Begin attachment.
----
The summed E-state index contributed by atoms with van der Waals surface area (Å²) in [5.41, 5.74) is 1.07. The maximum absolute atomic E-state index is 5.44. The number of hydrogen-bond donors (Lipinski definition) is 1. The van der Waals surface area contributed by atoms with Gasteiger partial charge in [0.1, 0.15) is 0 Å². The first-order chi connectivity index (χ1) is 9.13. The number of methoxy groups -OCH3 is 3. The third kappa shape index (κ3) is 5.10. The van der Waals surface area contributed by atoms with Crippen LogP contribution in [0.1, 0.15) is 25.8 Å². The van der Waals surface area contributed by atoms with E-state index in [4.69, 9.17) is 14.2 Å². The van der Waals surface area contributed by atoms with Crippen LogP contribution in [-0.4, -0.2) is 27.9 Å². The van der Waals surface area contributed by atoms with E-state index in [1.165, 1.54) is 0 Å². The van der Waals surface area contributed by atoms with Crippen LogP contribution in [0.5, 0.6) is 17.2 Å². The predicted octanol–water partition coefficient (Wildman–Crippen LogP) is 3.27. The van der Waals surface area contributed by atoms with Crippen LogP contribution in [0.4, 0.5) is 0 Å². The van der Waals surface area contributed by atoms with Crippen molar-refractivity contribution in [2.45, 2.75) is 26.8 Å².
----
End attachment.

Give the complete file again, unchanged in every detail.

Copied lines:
The summed E-state index contributed by atoms with van der Waals surface area (Å²) in [5.41, 5.74) is 1.07. The maximum absolute atomic E-state index is 5.44. The number of hydrogen-bond donors (Lipinski definition) is 1. The van der Waals surface area contributed by atoms with Gasteiger partial charge in [0.1, 0.15) is 0 Å². The first-order chi connectivity index (χ1) is 9.13. The number of methoxy groups -OCH3 is 3. The third kappa shape index (κ3) is 5.10. The van der Waals surface area contributed by atoms with Crippen LogP contribution in [0.1, 0.15) is 25.8 Å². The van der Waals surface area contributed by atoms with E-state index in [4.69, 9.17) is 14.2 Å². The van der Waals surface area contributed by atoms with Crippen LogP contribution in [-0.4, -0.2) is 27.9 Å². The van der Waals surface area contributed by atoms with E-state index in [1.165, 1.54) is 0 Å². The van der Waals surface area contributed by atoms with Crippen LogP contribution in [0.5, 0.6) is 17.2 Å². The predicted octanol–water partition coefficient (Wildman–Crippen LogP) is 3.27. The van der Waals surface area contributed by atoms with Crippen LogP contribution in [0.4, 0.5) is 0 Å². The van der Waals surface area contributed by atoms with Crippen molar-refractivity contribution in [2.45, 2.75) is 26.8 Å².